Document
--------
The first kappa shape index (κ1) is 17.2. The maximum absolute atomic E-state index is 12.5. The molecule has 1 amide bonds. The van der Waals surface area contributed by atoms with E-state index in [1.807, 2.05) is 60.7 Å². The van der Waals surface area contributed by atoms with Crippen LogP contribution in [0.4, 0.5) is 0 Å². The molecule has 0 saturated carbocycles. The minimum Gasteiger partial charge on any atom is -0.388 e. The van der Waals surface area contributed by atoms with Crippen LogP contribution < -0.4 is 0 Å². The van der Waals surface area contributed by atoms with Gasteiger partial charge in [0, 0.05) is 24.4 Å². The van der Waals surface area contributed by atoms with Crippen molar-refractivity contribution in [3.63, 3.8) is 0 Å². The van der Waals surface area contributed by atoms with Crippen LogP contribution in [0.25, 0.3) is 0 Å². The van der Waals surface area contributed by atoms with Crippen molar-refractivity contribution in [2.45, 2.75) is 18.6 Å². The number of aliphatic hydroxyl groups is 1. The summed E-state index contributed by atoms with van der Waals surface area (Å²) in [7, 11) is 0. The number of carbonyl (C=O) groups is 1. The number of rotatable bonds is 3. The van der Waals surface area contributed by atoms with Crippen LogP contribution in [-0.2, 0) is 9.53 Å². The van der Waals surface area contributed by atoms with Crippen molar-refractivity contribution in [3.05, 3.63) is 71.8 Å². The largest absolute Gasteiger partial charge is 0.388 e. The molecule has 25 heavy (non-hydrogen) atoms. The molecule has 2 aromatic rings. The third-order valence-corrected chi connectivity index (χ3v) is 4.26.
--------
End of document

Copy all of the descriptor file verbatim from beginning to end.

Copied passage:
The first kappa shape index (κ1) is 17.2. The maximum absolute atomic E-state index is 12.5. The molecule has 1 amide bonds. The van der Waals surface area contributed by atoms with E-state index in [1.807, 2.05) is 60.7 Å². The van der Waals surface area contributed by atoms with Crippen LogP contribution in [0.4, 0.5) is 0 Å². The molecule has 0 saturated carbocycles. The minimum Gasteiger partial charge on any atom is -0.388 e. The van der Waals surface area contributed by atoms with Crippen LogP contribution < -0.4 is 0 Å². The van der Waals surface area contributed by atoms with Gasteiger partial charge in [0, 0.05) is 24.4 Å². The van der Waals surface area contributed by atoms with Crippen molar-refractivity contribution in [3.63, 3.8) is 0 Å². The van der Waals surface area contributed by atoms with Crippen LogP contribution in [0.25, 0.3) is 0 Å². The van der Waals surface area contributed by atoms with Crippen molar-refractivity contribution in [2.45, 2.75) is 18.6 Å². The number of aliphatic hydroxyl groups is 1. The summed E-state index contributed by atoms with van der Waals surface area (Å²) in [7, 11) is 0. The number of carbonyl (C=O) groups is 1. The number of rotatable bonds is 3. The van der Waals surface area contributed by atoms with Crippen LogP contribution in [-0.2, 0) is 9.53 Å². The van der Waals surface area contributed by atoms with Crippen molar-refractivity contribution in [3.05, 3.63) is 71.8 Å². The largest absolute Gasteiger partial charge is 0.388 e. The molecule has 25 heavy (non-hydrogen) atoms. The molecule has 2 aromatic rings. The third-order valence-corrected chi connectivity index (χ3v) is 4.26.